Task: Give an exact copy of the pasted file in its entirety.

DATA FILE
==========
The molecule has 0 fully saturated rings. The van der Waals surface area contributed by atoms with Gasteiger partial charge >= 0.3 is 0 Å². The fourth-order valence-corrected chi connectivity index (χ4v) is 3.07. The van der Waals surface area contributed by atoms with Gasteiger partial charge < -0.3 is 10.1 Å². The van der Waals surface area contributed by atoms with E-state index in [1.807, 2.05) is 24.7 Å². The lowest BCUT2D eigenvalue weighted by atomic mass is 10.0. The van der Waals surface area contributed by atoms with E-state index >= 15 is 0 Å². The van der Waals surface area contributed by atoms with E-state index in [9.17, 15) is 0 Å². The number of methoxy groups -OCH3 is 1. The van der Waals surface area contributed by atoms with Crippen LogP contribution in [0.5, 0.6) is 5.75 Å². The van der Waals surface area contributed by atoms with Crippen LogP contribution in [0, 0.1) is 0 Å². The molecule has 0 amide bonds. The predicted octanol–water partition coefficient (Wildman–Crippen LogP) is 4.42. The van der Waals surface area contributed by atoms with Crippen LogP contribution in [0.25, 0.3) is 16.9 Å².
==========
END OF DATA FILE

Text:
The molecule has 0 fully saturated rings. The van der Waals surface area contributed by atoms with Gasteiger partial charge >= 0.3 is 0 Å². The fourth-order valence-corrected chi connectivity index (χ4v) is 3.07. The van der Waals surface area contributed by atoms with Gasteiger partial charge < -0.3 is 10.1 Å². The van der Waals surface area contributed by atoms with E-state index in [1.807, 2.05) is 24.7 Å². The lowest BCUT2D eigenvalue weighted by atomic mass is 10.0. The van der Waals surface area contributed by atoms with E-state index >= 15 is 0 Å². The van der Waals surface area contributed by atoms with E-state index in [9.17, 15) is 0 Å². The number of methoxy groups -OCH3 is 1. The van der Waals surface area contributed by atoms with Crippen LogP contribution in [0.5, 0.6) is 5.75 Å². The van der Waals surface area contributed by atoms with Crippen LogP contribution in [0, 0.1) is 0 Å². The molecule has 0 amide bonds. The predicted octanol–water partition coefficient (Wildman–Crippen LogP) is 4.42. The van der Waals surface area contributed by atoms with Crippen LogP contribution in [0.25, 0.3) is 16.9 Å².